University of Rochester

The 'Heroic' Life of Susan B. Anthony Honored in Special Exhibit

March 6, 2006

The intensely solemn facial expressions in photographs of Susan B. Anthony belie her vitality, her very public life, and her undaunted spirit to get U.S. women the vote.

"No one at that time smiled in photographs," says Mary M. Huth, curator of a new University of Rochester exhibition to commemorate the 100th anniversary of Anthony's death. "Despite the fact that she looks somber, she was known to have a good personality, and she attracted legions of women to support the suffrage cause."

The older she got, the more photographs were taken—and the bigger the crowds to see "the icon of the suffrage movement." Anthony died on March 13, 1906, at age 86, after dedicating her life to winning for women their political, civil, economic, and educational rights. At her funeral, her ally in the movement, Anna Howard Shaw, said of the leader and the face of women's rights, "Hers was a heroic life."

"Celebrating 'A Heroic Life': 1820-1906" opens Monday, March 13, and continues through Aug. 31 in the Department of Rare Books and Special Collections in Rush Rhees Library on the University's River Campus. It includes original letters, photographs, printed material, and memorabilia drawn from its extensive Anthony and woman suffrage collections.

The exhibition will progress from her birth in Adams, Mass., in 1820, to her early career in the temperance and abolition movements, and then what became her lifelong commitment to the cause of equal rights for women. Personal items such as a cameo pin bought for her sister, a tea cup and saucer she gave her mother, and a needle case she made when she was 15 will supplement important paper documents and photographs.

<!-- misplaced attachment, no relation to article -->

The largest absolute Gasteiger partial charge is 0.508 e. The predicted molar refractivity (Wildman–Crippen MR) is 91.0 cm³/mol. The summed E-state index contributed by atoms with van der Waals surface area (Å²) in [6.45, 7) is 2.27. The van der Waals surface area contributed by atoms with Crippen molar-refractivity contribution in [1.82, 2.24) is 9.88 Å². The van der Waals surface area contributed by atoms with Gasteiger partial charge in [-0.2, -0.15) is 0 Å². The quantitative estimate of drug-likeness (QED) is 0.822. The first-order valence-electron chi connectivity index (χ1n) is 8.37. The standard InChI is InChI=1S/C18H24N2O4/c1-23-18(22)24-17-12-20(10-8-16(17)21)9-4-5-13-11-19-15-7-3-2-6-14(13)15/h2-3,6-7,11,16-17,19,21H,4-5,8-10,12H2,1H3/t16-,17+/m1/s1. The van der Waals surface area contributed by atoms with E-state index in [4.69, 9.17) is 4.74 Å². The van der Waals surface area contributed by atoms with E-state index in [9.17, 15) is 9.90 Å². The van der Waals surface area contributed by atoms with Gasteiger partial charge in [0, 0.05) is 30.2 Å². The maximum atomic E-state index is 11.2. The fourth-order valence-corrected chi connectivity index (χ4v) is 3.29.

Hours for the exhibit are 9 a.m. to 5 p.m. Monday, Tuesday, Thursday, and Friday; 9 a.m. to 8 p.m. Wednesday; and 11 a.m. to 3 p.m. Saturday. (For summer hours beginning May 22, please check http://www.lib.rochester.edu/rbk/rarehome.htm.)

Throughout this year, organizations around Rochester are planning concerts, exhibitions, lectures, and other events to bring attention to the suffragist's work, the progress women have made in the past century, and the barriers that still remain to women's full equality. A three-day women's history conference—for scholars and the general public—will be held March 30 to April 1 in Rush Rhees Library on "Susan B. Anthony & the Struggle for Equal Rights." It is co-chaired by Huth and history graduate student Christine L. Ridarsky. Registration and fees are required. For more information, visit www.rochester.edu/sba/100years/conference.

At Anthony's funeral in Rochester, thousands of people turned out, many standing outside in a snowstorm before they could view her casket. "She lived to see that great hostility to her mellow," explains Huth.

A reenactment of the funeral program with hymns, eulogies, and University of Rochester female students as honorary pallbearers will occur at 2 p.m. Saturday, March 25. It will be held at 50 N. Plymouth Ave., the site of Anthony's funeral that is now The Hochstein School. The event is free and open to the public.

For more information on the Anthony exhibition, contact (585) 275-4477.

Note to editors: A few digital images of Susan B. Anthony can be sent to you. Please credit the Department of Rare Books and Special Collections, University of Rochester. Call (585) 275-4128 or send your request to sdickman@rochester.edu.




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